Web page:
"Ah, oui. C'est vrai?"
This is une question rhétorique. However, I decide to answer anyway, because Marcel is a keen conversationalist. "Oui. C'est vrai."
"Et pour aider tes parents, tu as fait quelque chose?"
"J'ai passé l'aspirateur dans ma chambre pour deux heures."
"Comme un bon fils, n'est-ce pas?"
(Marcel is a good son. I take some vicarious pride from this, which is when you experience something as a result of something someone else has done.) Madame Berger is beaming.
"Et est- ce que tu as fait quelque chose hors de l'ordinaire peut être?"
I pretend to scan my brain for an irregular past participle, but really I knew the question was coming. "Oui, j'ai ri à un film." (In many ways, my life is so much simpler in French. I don't get headaches or deja vu in French, because I don't know the words for them. Moreover, I don't worry about my parents' marriage or my own mortality or why I haven't had a wet dream, because these are emotions I am not able to express. Sometimes I'm jealous of Marcel. I think that if I moved to France I'd be a completely different person. (For one thing, I'd agree with people a lot more, and for another, I'd spend much more time in libraries and swimming pools.) Do you know what the French call a Lost Property Office? They call it a Found Property Office. (But then again, they call a Potato an Apple of the Ground.))
"Et qu'est- ce que tu feras le weekend prochain? Dans l'avenir." I don't know the French for brain surgery. So I cheat.
Our next lesson is the one I've been waiting for. English. Miss Farthingdale hands back our Compositions in reverse order, starting with the worst and ending with . . . Simon Nagel's. Effingeff-word!
I come third, with 16 out of 20, behind Simon and Chloe Gower. As punishment, I decide I have to coat my forearm in the fluid from the white end of my ink eraser pen and rest my nose on it for the whole lesson. (It's made from pig urine.) Simon Nagel is an Alkaline Jew, and his grandfather was in a concentration camp (I forget which one. It's definitely not Auschwitz, but it would be one of the other top answers in Family Fortunes if they ever did that round). He always finds a way to write about the Holocaust, whatever title we get set, which is why he always wins. Chloe Gower is an albino and comes from a Broken Home. Her skin is the same color as the correction fluid she uses to write Manic Street Preachers on her rucksack, and her parents split up a year and a half ago (which is about the time she dyed her hair black (which is not a good look for an albino (because it makes her face look like apartheid))). Every few months when her dad picks her up from school in his convertible there'll be a new woman in the passenger seat. They always look roughly the same, like younger, prettier versions of her mum. It's a bit like her dad's casting for an American Remake of his life. I tried to talk to her once about the Manic Street Preachers because I quite like that song they do about being tolerant, but when I told her this she sneered and told me she liked only the early stuff . Then she gave me one earpiece from her minidisc and played me a song called "She Is Suffering" and asked me what I thought. I think that being a Manic Street Preachers fan who prefers "She Is Suffering" to the Tolerance Song is like being a Christian who prefers the carpentry to the miracles. But I told her it sounded cool, and now when we cross each other in the corridor we nod.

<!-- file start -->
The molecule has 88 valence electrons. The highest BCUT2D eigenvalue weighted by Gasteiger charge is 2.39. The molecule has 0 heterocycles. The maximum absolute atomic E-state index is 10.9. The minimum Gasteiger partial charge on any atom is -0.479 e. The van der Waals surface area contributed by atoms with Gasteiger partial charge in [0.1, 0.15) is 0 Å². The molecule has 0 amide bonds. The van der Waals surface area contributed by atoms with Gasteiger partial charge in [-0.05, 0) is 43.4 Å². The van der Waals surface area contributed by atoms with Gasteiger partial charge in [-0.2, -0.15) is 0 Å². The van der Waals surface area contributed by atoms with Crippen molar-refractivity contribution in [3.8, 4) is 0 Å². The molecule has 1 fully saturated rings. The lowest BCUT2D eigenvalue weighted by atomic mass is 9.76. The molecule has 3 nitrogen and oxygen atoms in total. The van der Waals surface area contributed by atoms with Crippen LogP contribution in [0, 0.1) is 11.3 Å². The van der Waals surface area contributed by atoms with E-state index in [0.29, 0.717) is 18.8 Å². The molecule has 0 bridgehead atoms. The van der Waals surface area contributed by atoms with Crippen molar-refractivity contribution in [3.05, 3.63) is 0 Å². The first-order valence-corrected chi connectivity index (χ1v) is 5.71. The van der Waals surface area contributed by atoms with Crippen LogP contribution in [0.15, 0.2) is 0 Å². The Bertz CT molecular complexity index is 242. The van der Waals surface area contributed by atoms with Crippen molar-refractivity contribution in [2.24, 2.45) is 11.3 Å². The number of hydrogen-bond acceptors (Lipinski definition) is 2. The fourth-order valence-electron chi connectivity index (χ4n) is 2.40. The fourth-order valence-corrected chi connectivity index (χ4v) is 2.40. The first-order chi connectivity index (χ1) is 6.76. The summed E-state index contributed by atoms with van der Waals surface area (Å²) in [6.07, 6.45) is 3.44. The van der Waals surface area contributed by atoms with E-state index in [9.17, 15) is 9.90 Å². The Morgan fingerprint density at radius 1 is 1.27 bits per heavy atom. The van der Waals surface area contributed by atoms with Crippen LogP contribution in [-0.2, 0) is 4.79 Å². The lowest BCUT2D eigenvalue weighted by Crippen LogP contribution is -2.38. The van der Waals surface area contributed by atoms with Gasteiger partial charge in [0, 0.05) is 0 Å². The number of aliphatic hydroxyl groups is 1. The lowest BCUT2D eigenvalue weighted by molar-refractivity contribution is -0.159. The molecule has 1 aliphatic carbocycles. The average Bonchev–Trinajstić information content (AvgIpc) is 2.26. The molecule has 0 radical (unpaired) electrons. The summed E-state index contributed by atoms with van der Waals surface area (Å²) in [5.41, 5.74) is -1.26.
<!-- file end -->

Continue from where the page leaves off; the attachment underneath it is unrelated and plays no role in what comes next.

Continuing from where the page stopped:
Excerpted from Ostrich by Matt Greene. Copyright © 2013 by Matt Greene. Excerpted by permission of Ballantine Books, a division of Random House, Inc. All rights reserved. No part of this excerpt may be reproduced or reprinted without permission in writing from the publisher.
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No Man's Land
by Simon Tolkien
Inspired by the experiences of his grandfather, J. R. R. Tolkien, during World War I.
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